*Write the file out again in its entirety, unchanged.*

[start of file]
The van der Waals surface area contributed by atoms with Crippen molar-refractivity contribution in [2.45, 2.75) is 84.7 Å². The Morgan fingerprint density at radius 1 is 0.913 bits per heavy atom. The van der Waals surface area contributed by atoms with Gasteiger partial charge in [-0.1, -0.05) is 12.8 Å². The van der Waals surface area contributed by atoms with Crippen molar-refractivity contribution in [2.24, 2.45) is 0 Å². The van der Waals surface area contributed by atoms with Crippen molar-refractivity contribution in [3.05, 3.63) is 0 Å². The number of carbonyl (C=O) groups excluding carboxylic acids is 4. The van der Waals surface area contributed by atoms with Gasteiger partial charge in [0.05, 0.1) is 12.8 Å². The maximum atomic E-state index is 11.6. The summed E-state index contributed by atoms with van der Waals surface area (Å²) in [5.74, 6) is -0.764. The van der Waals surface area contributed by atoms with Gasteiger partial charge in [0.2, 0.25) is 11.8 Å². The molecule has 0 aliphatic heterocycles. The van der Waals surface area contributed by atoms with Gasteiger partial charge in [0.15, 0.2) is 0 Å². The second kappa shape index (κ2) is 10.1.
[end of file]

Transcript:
The van der Waals surface area contributed by atoms with Crippen molar-refractivity contribution in [2.45, 2.75) is 84.7 Å². The Morgan fingerprint density at radius 1 is 0.913 bits per heavy atom. The van der Waals surface area contributed by atoms with Gasteiger partial charge in [-0.1, -0.05) is 12.8 Å². The van der Waals surface area contributed by atoms with Crippen molar-refractivity contribution in [2.24, 2.45) is 0 Å². The van der Waals surface area contributed by atoms with Crippen molar-refractivity contribution in [3.05, 3.63) is 0 Å². The number of carbonyl (C=O) groups excluding carboxylic acids is 4. The van der Waals surface area contributed by atoms with Gasteiger partial charge in [0.05, 0.1) is 12.8 Å². The maximum atomic E-state index is 11.6. The summed E-state index contributed by atoms with van der Waals surface area (Å²) in [5.74, 6) is -0.764. The van der Waals surface area contributed by atoms with Gasteiger partial charge in [0.2, 0.25) is 11.8 Å². The molecule has 0 aliphatic heterocycles. The van der Waals surface area contributed by atoms with Gasteiger partial charge in [0.15, 0.2) is 0 Å². The second kappa shape index (κ2) is 10.1.